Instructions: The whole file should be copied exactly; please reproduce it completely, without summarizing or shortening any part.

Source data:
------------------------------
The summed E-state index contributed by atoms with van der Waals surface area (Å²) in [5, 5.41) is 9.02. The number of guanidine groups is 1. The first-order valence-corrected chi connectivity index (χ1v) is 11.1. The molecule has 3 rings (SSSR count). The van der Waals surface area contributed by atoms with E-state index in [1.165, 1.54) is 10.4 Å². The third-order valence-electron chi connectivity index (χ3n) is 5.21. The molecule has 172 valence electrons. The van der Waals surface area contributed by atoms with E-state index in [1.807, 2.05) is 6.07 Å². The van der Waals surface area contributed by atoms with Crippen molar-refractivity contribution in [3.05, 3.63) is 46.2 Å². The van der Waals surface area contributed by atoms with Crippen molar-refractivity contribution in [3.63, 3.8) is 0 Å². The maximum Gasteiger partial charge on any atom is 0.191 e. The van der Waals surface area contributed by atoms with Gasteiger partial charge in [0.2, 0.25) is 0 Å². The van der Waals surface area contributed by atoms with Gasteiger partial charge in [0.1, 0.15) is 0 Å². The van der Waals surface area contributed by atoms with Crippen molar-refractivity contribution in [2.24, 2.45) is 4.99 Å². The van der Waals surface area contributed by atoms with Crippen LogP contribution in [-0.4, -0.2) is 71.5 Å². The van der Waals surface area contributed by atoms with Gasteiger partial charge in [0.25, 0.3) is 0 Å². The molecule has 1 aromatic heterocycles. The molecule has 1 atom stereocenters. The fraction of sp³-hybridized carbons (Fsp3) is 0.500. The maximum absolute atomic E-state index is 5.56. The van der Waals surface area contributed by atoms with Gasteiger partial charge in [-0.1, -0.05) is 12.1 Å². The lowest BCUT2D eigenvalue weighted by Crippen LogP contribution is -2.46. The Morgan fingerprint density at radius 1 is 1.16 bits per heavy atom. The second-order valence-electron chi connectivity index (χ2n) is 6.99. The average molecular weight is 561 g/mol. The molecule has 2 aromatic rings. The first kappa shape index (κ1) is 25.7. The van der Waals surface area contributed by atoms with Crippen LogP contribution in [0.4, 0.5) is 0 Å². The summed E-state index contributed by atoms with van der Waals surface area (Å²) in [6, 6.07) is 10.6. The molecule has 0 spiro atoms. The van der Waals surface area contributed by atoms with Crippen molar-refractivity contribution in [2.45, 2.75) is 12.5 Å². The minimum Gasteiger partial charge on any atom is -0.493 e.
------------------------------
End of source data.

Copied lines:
The summed E-state index contributed by atoms with van der Waals surface area (Å²) in [5, 5.41) is 9.02. The number of guanidine groups is 1. The first-order valence-corrected chi connectivity index (χ1v) is 11.1. The molecule has 3 rings (SSSR count). The van der Waals surface area contributed by atoms with E-state index in [1.165, 1.54) is 10.4 Å². The third-order valence-electron chi connectivity index (χ3n) is 5.21. The molecule has 172 valence electrons. The van der Waals surface area contributed by atoms with E-state index in [1.807, 2.05) is 6.07 Å². The van der Waals surface area contributed by atoms with Crippen molar-refractivity contribution in [3.05, 3.63) is 46.2 Å². The van der Waals surface area contributed by atoms with Crippen molar-refractivity contribution in [3.63, 3.8) is 0 Å². The maximum Gasteiger partial charge on any atom is 0.191 e. The van der Waals surface area contributed by atoms with Gasteiger partial charge in [0.2, 0.25) is 0 Å². The van der Waals surface area contributed by atoms with Gasteiger partial charge in [0.1, 0.15) is 0 Å². The van der Waals surface area contributed by atoms with Crippen molar-refractivity contribution in [2.24, 2.45) is 4.99 Å². The van der Waals surface area contributed by atoms with Crippen LogP contribution in [-0.4, -0.2) is 71.5 Å². The van der Waals surface area contributed by atoms with Gasteiger partial charge in [0.25, 0.3) is 0 Å². The molecule has 1 aromatic heterocycles. The molecule has 1 atom stereocenters. The fraction of sp³-hybridized carbons (Fsp3) is 0.500. The maximum absolute atomic E-state index is 5.56. The van der Waals surface area contributed by atoms with Gasteiger partial charge in [-0.1, -0.05) is 12.1 Å². The lowest BCUT2D eigenvalue weighted by Crippen LogP contribution is -2.46. The Morgan fingerprint density at radius 1 is 1.16 bits per heavy atom. The second-order valence-electron chi connectivity index (χ2n) is 6.99. The average molecular weight is 561 g/mol. The molecule has 2 aromatic rings. The first kappa shape index (κ1) is 25.7. The van der Waals surface area contributed by atoms with Crippen LogP contribution in [0.4, 0.5) is 0 Å². The summed E-state index contributed by atoms with van der Waals surface area (Å²) in [6, 6.07) is 10.6. The molecule has 0 spiro atoms. The van der Waals surface area contributed by atoms with Crippen molar-refractivity contribution in [2.45, 2.75) is 12.5 Å². The minimum Gasteiger partial charge on any atom is -0.493 e.